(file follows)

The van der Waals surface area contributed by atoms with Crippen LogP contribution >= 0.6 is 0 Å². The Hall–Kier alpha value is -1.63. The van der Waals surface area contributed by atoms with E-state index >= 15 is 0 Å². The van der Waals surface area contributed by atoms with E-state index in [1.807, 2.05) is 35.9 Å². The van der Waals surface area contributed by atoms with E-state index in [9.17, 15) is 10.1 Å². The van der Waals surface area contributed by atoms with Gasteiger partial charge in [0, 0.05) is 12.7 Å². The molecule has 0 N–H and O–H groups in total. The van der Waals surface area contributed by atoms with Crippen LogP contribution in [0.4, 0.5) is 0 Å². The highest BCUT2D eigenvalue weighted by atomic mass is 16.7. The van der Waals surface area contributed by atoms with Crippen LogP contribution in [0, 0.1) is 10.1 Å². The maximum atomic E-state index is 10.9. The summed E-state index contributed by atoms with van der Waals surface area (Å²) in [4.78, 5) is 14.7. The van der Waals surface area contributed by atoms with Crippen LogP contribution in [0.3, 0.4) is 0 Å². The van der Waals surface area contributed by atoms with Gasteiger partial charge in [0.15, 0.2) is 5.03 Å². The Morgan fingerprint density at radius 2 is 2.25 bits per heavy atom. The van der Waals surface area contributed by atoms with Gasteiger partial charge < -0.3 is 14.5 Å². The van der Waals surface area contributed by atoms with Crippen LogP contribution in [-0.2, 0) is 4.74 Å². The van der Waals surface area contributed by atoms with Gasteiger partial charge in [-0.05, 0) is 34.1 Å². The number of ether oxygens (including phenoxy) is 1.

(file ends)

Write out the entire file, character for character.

The van der Waals surface area contributed by atoms with Crippen LogP contribution >= 0.6 is 0 Å². The Hall–Kier alpha value is -1.63. The van der Waals surface area contributed by atoms with E-state index >= 15 is 0 Å². The van der Waals surface area contributed by atoms with E-state index in [1.807, 2.05) is 35.9 Å². The van der Waals surface area contributed by atoms with E-state index in [9.17, 15) is 10.1 Å². The van der Waals surface area contributed by atoms with Gasteiger partial charge in [0, 0.05) is 12.7 Å². The molecule has 0 N–H and O–H groups in total. The van der Waals surface area contributed by atoms with Crippen LogP contribution in [0.4, 0.5) is 0 Å². The highest BCUT2D eigenvalue weighted by atomic mass is 16.7. The van der Waals surface area contributed by atoms with Crippen LogP contribution in [0, 0.1) is 10.1 Å². The maximum atomic E-state index is 10.9. The summed E-state index contributed by atoms with van der Waals surface area (Å²) in [4.78, 5) is 14.7. The van der Waals surface area contributed by atoms with Crippen LogP contribution in [0.3, 0.4) is 0 Å². The van der Waals surface area contributed by atoms with Gasteiger partial charge in [0.15, 0.2) is 5.03 Å². The Morgan fingerprint density at radius 2 is 2.25 bits per heavy atom. The van der Waals surface area contributed by atoms with Gasteiger partial charge < -0.3 is 14.5 Å². The van der Waals surface area contributed by atoms with Crippen LogP contribution in [-0.2, 0) is 4.74 Å². The van der Waals surface area contributed by atoms with Gasteiger partial charge in [-0.05, 0) is 34.1 Å². The number of ether oxygens (including phenoxy) is 1.